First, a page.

“Love isn’t a state of perfect caring. It is an active noun, like struggle. To love someone is to strive to accept that person exactly the way he or she is, right here and now.” -Fred Rogers
In the wake of your last heartbreak, how much did you love yourself?
It’s an interesting question — one I’ve been asking myself — that’s different from the usual, “How much were you loved?” or “How much did you love?”
We think that if the answer to either of these was “a lot!” then the heartbreak wouldn’t have happened. That if both parties had loved each other enough, it would be enough to sustain the relationship.
But love is often a struggle, and you have to determine if you’re willing to accept the difficult with the easy.
Your life on hold
One of the toughest parts about navigating heartbreak is that you can think of little else until, one day, you find yourself healed.
The world doesn’t accommodate you when you’re heartbroken. Rent must be paid, jobs must be worked, dogs must be fed. You look to all the positives in your life and try to feel grateful, but they’re drowned out for the sobbing.
So begins the desperate grasping for things to go back to the way they were, and the awful realization that it can’t. Commence internalization and guilt about everything you could have done better.
You have a couple good days where you feel like you’ve forgiven yourself and your partner, and then the wave of sadness returns.
Numb. You feel numb most of all.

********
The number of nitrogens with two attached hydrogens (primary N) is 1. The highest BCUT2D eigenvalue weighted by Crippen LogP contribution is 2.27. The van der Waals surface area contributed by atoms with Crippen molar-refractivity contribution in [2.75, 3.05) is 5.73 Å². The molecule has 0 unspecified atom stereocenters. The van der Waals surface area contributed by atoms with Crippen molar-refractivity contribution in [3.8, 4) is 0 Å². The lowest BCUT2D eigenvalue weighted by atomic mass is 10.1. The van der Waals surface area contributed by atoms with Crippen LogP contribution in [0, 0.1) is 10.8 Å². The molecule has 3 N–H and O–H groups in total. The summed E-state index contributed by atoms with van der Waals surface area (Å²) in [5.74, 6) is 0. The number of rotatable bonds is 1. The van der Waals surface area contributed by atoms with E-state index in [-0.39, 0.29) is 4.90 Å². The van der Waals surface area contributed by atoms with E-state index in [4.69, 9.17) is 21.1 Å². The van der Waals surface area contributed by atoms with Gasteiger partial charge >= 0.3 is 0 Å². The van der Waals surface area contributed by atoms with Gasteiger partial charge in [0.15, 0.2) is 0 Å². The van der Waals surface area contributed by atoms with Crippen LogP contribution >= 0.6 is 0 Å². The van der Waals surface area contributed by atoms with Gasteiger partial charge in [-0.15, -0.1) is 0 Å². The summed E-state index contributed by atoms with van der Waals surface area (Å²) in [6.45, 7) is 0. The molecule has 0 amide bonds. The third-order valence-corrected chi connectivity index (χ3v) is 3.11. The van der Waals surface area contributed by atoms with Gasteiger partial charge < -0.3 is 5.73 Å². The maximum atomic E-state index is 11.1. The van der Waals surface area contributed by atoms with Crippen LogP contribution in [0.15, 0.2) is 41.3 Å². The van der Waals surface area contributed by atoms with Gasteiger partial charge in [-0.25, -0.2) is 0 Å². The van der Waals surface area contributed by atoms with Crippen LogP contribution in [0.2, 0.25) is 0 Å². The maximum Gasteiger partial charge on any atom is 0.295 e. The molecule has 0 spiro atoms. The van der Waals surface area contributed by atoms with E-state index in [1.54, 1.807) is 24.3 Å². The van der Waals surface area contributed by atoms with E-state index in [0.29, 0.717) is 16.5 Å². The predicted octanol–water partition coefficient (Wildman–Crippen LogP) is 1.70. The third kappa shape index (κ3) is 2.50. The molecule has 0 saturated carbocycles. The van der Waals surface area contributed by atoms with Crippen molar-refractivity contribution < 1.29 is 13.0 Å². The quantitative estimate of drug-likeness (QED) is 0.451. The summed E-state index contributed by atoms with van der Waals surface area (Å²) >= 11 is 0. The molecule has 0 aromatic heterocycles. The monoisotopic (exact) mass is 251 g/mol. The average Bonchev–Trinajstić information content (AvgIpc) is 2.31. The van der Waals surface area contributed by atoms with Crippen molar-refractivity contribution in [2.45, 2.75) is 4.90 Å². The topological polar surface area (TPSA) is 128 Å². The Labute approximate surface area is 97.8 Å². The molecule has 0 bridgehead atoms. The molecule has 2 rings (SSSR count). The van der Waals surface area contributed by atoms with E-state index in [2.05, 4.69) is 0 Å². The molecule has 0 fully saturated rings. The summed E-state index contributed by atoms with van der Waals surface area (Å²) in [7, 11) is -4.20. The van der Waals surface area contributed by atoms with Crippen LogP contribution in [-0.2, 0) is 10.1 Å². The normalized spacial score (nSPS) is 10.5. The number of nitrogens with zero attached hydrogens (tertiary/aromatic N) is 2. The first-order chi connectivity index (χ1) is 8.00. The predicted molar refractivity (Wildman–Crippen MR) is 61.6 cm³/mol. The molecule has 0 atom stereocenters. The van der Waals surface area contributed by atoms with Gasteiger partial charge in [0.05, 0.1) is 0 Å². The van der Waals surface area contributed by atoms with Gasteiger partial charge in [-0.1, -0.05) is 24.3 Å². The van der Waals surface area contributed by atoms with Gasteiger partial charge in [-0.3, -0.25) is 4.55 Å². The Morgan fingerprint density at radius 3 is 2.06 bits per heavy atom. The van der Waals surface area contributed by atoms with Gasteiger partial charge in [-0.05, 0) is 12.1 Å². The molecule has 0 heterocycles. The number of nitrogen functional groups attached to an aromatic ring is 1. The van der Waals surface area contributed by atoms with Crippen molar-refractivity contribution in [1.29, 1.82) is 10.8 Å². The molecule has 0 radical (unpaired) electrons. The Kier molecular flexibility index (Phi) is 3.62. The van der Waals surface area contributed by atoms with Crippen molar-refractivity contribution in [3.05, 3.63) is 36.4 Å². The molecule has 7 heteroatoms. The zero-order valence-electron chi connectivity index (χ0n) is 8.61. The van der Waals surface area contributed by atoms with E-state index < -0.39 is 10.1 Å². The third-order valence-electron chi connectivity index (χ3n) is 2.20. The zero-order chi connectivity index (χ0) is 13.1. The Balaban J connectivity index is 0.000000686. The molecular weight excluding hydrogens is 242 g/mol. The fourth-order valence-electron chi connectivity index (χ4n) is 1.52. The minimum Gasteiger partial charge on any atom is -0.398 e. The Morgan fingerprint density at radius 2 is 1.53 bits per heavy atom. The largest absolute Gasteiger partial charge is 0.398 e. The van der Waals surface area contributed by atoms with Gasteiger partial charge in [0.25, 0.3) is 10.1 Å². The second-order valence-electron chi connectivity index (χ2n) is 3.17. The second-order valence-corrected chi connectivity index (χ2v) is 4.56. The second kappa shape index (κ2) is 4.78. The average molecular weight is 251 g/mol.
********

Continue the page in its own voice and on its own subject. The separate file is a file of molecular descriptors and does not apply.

Loving yourself again
It’s okay to not know what to do next. It’s okay to escape your mind by moving the body on your yoga mat. In fact, it’s more than okay — it’s necessary.
Instead of figuring out how to get your love back or part ways swiftly, you have to figure out how to stay present with our life as it is right now. Not as it was. Not as it will be.
As it is.
Mister Rogers was on to something, but I’d like to personalize it: To love yourself is to strive to accept yourself exactly the way you are, right here and now.
Loving yourself, however unlovable you may feel, starts in the present. Each moment you look into your wounded eyes. Every time you catch yourself self-sabotaging with doubts about your worthiness.
Inside that body is a soul worthy of being seen, heard and fully loved, regardless of what anyone else says. Until you believe it — and even after you believe it — keep returning to your yoga mat.
Try it: Child’s Pose, Balasana, with Prayer Hands
Today, I am taking Child’s Pose and raising my hands in prayer. The only way out is to let it all out — shock, anger, disappointment, grief, sadness.
I remind myself that this is the way things are now, but they won’t be this way forever. The more compassion and patience you can bring to yourself, the less you feel trapped or a victim of circumstances, and the more you can show up for the type of love you deserve.
- Take your knees wide and big toes to touch. Relax your hips back to your heels and reach the arms ahead, palms flat. Rest your forehead on the mat.
- Soften the abdomen completely, then deepen your breath right into that space. Fill up and exhale deeply for three rounds of breath. Bring your attention inward and to your third eye center, between the eyebrows. If it feels good, roll your forehead gently back and forth.
- Bring the palms to touch, press them together and inhale the hands overhead as much as is comfortable. To increase the shoulder stretch, lift the elbows and torso slightly up, walk the elbows forward and release back down.
- Breathing deeply with the whole body, come to an intention for yourself and your relationship with you. Get curious and see what arises in your mind.
- Decide when you’d like to come out of the pose. Release the hands down to the mat. Inhale and walk your hands back to your hips with a lengthened spine, pressing up to your knees.